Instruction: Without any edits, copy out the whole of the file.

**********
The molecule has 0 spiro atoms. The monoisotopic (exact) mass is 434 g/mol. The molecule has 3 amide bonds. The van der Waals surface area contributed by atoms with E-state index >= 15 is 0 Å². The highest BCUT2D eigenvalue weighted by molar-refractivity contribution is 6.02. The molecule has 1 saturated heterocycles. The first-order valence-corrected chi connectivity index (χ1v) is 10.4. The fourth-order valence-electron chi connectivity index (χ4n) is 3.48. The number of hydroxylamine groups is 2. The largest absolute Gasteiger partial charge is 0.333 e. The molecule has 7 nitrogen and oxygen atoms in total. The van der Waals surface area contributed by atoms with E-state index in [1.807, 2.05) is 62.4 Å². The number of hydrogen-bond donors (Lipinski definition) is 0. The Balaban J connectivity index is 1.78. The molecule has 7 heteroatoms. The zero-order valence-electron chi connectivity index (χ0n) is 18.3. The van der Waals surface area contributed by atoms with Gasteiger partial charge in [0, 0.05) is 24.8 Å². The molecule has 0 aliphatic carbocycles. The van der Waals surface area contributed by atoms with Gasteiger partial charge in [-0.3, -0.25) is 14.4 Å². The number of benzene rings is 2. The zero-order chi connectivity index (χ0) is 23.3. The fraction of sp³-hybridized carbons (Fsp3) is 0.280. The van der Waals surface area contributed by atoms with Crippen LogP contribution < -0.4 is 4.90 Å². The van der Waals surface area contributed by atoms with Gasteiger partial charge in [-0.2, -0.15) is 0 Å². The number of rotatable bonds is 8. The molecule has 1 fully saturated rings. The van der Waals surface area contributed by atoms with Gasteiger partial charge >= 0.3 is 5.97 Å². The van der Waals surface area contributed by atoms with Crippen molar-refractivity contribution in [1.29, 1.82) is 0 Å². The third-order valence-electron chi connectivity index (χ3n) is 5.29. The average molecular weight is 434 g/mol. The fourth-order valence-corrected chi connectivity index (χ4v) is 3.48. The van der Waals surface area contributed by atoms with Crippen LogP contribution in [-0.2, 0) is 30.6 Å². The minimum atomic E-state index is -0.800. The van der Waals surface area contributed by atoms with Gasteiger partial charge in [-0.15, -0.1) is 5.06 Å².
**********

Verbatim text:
The molecule has 0 spiro atoms. The monoisotopic (exact) mass is 434 g/mol. The molecule has 3 amide bonds. The van der Waals surface area contributed by atoms with E-state index >= 15 is 0 Å². The highest BCUT2D eigenvalue weighted by molar-refractivity contribution is 6.02. The molecule has 1 saturated heterocycles. The first-order valence-corrected chi connectivity index (χ1v) is 10.4. The fourth-order valence-electron chi connectivity index (χ4n) is 3.48. The number of hydroxylamine groups is 2. The largest absolute Gasteiger partial charge is 0.333 e. The molecule has 7 nitrogen and oxygen atoms in total. The van der Waals surface area contributed by atoms with E-state index in [1.807, 2.05) is 62.4 Å². The number of hydrogen-bond donors (Lipinski definition) is 0. The Balaban J connectivity index is 1.78. The molecule has 7 heteroatoms. The zero-order valence-electron chi connectivity index (χ0n) is 18.3. The van der Waals surface area contributed by atoms with Gasteiger partial charge in [0, 0.05) is 24.8 Å². The molecule has 0 aliphatic carbocycles. The van der Waals surface area contributed by atoms with Gasteiger partial charge in [-0.3, -0.25) is 14.4 Å². The number of benzene rings is 2. The zero-order chi connectivity index (χ0) is 23.3. The fraction of sp³-hybridized carbons (Fsp3) is 0.280. The van der Waals surface area contributed by atoms with Crippen LogP contribution < -0.4 is 4.90 Å². The van der Waals surface area contributed by atoms with Gasteiger partial charge in [-0.2, -0.15) is 0 Å². The number of rotatable bonds is 8. The molecule has 1 fully saturated rings. The van der Waals surface area contributed by atoms with Gasteiger partial charge >= 0.3 is 5.97 Å². The van der Waals surface area contributed by atoms with Crippen molar-refractivity contribution in [1.29, 1.82) is 0 Å². The third-order valence-electron chi connectivity index (χ3n) is 5.29. The average molecular weight is 434 g/mol. The fourth-order valence-corrected chi connectivity index (χ4v) is 3.48. The van der Waals surface area contributed by atoms with Crippen LogP contribution in [-0.2, 0) is 30.6 Å². The minimum atomic E-state index is -0.800. The van der Waals surface area contributed by atoms with Gasteiger partial charge in [-0.15, -0.1) is 5.06 Å².